Experimental investigation on testing conditions of solder ball shear and pull tests and the correlation with board level mechanical drop test
by Fubin Song
Ph.D. Mechanical Engineering
xxiii, 229 leaves : ill. ; 30 cm
The BGA packages have many advantages over conventional modules in IC packaging industries. For BGA assemblies, the solder joints are not only the passage for electrical signals, power, and ground, but also provide mechanical support to hold the module in position on the printed circuit board (PCB). Therefore, solder joint reliability is a major concern for BGA packages. The conventional method to evaluate solder ball attachment strength is the ball shear test (following JESD22-B117). In the past few years, the ball pull test configuration has been developed....[ Read more ]
The BGA packages have many advantages over conventional modules in IC packaging industries. For BGA assemblies, the solder joints are not only the passage for electrical signals, power, and ground, but also provide mechanical support to hold the module in position on the printed circuit board (PCB). Therefore, solder joint reliability is a major concern for BGA packages. The conventional method to evaluate solder ball attachment strength is the ball shear test (following JESD22-B117). In the past few years, the ball pull test configuration has been developed.
In this thesis, experimental investigations were performed on the effects of testing conditions of conventional solder ball shear and pull tests for BGA packages. The emphasis is placed on understanding the progressive failure mechanisms during the ball shear and pull tests.
The critical reflow cooling rate of large Ag3Sn plate formation was studied using lead free SnAgCu (SAC) solder balls. The ball shear and pull characteristics were tested on SAC solder balls cooled at different rates, which assessed the effects of large Ag3Sn plates on the room-temperature mechanical properties of SAC solder joints. This study also describes the formation and growth of intermetallic compound (IMC) at the interface of Sn3.5%Ag and Sn4.0%Ag0.5%Cu reflow soldered on different types of substrate pad surface finishes. The effects of IMC growth after soldering and thermal aging at 150℃ are discussed. The attachment strength of solder balls subject to thermal aging was investigated by the conventional ball shear and pull tests. The test results indicate that the ball pull test method can reveal the brittle failure of solder joints with a higher sensitivity, especially under a fast loading speed. As a result, the effects of IMC growth can be identified more easily.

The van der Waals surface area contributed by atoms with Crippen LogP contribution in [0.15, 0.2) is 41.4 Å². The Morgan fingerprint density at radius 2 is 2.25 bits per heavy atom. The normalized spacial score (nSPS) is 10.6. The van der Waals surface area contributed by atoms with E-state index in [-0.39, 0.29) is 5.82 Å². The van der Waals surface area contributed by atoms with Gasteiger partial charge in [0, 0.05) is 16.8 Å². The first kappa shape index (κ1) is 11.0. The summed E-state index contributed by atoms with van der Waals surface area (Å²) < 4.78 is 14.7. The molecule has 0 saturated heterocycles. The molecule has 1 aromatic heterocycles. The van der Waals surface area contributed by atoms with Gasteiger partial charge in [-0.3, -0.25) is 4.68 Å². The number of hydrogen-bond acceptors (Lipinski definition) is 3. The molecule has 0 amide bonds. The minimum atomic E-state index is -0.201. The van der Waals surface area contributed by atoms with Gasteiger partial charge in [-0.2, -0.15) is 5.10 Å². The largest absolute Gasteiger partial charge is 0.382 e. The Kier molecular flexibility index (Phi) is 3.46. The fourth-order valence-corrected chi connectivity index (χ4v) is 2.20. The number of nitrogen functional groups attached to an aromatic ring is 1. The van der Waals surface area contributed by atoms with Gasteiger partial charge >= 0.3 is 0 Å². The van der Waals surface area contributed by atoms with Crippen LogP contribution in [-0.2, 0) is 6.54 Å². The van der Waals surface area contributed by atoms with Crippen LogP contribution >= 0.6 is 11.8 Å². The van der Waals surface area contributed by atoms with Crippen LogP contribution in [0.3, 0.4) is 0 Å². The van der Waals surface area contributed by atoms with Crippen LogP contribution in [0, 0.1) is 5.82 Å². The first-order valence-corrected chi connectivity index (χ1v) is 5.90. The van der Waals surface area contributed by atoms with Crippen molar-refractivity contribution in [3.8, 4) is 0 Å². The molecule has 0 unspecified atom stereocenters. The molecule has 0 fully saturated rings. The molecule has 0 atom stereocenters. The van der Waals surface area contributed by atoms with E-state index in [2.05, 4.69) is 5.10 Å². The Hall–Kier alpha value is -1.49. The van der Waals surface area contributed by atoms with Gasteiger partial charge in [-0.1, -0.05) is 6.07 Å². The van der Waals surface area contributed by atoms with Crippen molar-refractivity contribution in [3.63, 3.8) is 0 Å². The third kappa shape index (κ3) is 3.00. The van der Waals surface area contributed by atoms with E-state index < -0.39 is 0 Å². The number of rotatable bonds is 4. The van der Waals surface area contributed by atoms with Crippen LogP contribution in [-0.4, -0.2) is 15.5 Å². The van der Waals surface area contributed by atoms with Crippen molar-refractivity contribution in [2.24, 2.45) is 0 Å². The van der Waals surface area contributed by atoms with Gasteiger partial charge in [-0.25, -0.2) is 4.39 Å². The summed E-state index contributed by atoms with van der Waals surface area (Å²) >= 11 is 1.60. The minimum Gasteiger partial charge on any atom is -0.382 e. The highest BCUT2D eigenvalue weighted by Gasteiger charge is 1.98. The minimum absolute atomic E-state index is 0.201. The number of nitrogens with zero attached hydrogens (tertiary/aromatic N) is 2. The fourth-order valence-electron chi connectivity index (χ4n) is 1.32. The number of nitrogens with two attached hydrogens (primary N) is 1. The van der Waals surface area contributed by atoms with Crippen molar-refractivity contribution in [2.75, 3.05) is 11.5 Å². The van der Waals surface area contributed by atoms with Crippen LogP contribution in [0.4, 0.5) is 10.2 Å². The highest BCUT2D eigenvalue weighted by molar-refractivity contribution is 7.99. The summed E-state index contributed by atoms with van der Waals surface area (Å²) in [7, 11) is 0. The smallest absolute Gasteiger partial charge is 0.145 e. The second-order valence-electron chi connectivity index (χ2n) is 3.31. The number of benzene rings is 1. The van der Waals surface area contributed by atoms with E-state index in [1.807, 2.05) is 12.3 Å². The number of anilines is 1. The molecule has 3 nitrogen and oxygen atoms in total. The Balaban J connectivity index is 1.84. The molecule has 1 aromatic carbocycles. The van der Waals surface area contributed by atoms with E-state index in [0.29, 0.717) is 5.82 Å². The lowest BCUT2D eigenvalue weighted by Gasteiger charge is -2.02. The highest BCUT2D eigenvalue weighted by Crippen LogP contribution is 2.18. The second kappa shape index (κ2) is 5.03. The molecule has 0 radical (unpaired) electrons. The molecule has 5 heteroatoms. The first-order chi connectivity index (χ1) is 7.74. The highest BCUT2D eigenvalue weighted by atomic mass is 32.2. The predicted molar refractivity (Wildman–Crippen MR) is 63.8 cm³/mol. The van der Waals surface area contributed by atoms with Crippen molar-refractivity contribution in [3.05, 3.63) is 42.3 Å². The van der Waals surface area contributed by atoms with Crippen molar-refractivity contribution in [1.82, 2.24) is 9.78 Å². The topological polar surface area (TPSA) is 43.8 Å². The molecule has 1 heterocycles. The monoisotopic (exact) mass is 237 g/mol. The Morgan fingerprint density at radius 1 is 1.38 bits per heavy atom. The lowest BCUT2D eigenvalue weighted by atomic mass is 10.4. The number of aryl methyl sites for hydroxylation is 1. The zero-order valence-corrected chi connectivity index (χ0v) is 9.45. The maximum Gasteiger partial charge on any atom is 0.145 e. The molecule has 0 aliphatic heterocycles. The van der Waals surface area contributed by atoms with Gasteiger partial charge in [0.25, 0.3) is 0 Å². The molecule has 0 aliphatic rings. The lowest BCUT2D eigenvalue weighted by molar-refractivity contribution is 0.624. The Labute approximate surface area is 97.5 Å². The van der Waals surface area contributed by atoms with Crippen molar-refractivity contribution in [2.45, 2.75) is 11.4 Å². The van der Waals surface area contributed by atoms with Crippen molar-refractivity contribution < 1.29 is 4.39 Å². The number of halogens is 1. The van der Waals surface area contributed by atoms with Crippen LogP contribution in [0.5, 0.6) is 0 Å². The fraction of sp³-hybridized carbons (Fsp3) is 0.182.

In order to predict the solder joint reliability under drop conditions, it is important to increase the testing speed of package level test methods, such as high-speed solder ball shear and pull. Conventional ball shear and pull tests are not considered suitable for evaluation of joint reliability under drop loading since the applied test speeds, usually lower than 5 mm/s, are below the impact velocity applied to the solder joint in a drop test. It is necessary to study the characterization of high-speed ball shear and pull tests, including the failure mode and brittle fracture mechanism during these high speed tests.
The brittle fracture surfaces were systematically analyzed on SnAgCu and SnPb solder balls after high-speed ball shear and pull tests, which led to a fundamental understanding of the failure mechanisms of solder balls under high speed mechanical loading. This study includes comprehensive high-magnification SEM/EDX characterization of the brittle fracture surfaces after high-speed ball shear/pull tests. Detailed images of the fractured surfaces of both the solder balls and the corresponding package pads were recorded. To evaluate the sensitivity of high-speed ball shear and pull tests to brittle failure, the morphologies and element distributions of the brittle fracture surfaces induced by these two methods are also compared. High-magnification SEM/EDX analysis of the fracture interfaces indicated that the solder residue on the package pad is more prevalent for SnPb solder compared to SnAgCu solder, and for high-speed shear testing compared to pull testing.
The study was performed to compare the high speed ball shear/ball pull tests with the board level mechanical drop test. The emphasis is placed on the correlation of the failure mode and energy absorption between these two testing methods. The objective is to investigate the feasibility of using high speed ball shear/ball pull tests as an alternative method to evaluate solder joint integrity under dynamic loading. This study compared high-speed bondtesting (shear and pull) with board level drop testing (BLDT) of BGA packages using Sn4.0%Ag0.5%Cu solder balls and either an ENIG or OSP package substrate surface finish. High-speed shear and pull tests were carried out at various speeds; failure modes were recorded, together with force and fracture energy data. In addition, a detailed microscopic analysis (SEM and EDX) was executed on both complementary surfaces (ball and pad) of brittle fracture failures from both the shear and pull test samples. The results of these studies showed high similarity to those from brittle fractures generated during BLDT of the same packages. Furthermore, there was a strong correlation between the various bondtesting parameters at the point brittle fractures occurred and the number of drops to failure seen in BLDT. In summary, it is suggested that brittle fractures obtained in high-speed bondtesting are a strong indicator of BLDT behavior.